@ "The laws of supply and demand" by Anon Coward
Quoted from comments:
"The market could have chosen to motivate people to work their heavy loads (eg aircon) that way by increasing the standard price price per kwh of electricity and offering a discount to people willing to have selected high-demand appliances temporarily disconnected at times of peak demand (the "off peak" concept, except that peak time is no longer defined by the clock on the wall, but by actual real electricity demand). No government intervention needed. The market chooses not to do that, so someone needs to intervene to make something happen."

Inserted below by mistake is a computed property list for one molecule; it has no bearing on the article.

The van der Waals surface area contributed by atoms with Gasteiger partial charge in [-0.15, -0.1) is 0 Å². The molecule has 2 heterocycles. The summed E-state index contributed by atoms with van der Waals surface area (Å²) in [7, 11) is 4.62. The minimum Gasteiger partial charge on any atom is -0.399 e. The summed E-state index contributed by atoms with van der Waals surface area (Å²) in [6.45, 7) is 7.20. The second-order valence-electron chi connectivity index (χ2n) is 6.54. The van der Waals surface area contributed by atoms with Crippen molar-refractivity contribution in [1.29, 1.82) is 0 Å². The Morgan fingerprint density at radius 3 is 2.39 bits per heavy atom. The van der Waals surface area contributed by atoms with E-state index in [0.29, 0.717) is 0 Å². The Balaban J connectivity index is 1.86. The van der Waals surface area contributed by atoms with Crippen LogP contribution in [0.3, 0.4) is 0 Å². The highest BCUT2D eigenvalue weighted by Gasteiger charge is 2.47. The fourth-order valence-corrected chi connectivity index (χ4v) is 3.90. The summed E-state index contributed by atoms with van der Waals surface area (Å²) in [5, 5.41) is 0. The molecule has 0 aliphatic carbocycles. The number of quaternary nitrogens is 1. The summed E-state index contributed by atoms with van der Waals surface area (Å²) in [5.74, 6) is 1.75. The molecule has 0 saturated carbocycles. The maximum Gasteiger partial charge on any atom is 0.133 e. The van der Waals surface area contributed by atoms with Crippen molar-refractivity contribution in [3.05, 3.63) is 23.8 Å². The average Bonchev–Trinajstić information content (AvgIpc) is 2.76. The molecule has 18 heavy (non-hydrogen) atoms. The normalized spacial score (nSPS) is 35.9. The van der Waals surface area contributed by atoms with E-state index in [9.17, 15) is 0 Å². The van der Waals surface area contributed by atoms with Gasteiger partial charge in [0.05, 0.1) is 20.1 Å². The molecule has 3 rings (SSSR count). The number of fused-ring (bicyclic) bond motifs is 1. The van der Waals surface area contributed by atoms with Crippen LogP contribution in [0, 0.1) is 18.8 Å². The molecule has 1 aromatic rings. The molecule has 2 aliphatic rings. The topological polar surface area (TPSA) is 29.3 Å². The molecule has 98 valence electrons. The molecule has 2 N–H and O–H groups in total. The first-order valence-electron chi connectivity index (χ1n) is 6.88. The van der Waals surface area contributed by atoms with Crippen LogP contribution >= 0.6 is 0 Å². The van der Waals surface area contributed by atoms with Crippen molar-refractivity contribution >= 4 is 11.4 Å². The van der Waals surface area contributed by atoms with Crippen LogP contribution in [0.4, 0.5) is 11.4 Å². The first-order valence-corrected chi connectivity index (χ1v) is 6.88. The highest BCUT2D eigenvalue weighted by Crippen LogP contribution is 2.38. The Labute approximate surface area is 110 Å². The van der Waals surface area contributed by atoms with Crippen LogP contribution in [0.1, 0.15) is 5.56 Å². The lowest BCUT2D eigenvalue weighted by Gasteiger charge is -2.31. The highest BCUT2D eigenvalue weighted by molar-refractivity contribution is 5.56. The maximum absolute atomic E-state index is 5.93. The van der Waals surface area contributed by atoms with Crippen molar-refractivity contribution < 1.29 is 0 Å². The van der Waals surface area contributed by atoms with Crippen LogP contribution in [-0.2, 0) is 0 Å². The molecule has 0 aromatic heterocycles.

So Calif Edison _has_ had that plan for more than a decade. We went on it for several years, and we received a break in the electricity rates for allowing them to restrict our usage of power. We had a KW meter for the whole campus, -- I have seen it go well past 2 megawatts on hot days -- which was monitored by So Cal Edison. When they had a power shortage they would call us on a dedicated line, and we were required to shed load, usually by shutting off the HVAC on larger buildings. That seldom happened until the energy shortage of 2000-2001. Because of the power shortage, we reckoned that we would be shutting down often (which meant "business as usual" could no longer take place and sending everyone home was likely), so we got off that plan, even though it cost us more.
So "Been there, done that, got the T-shirt."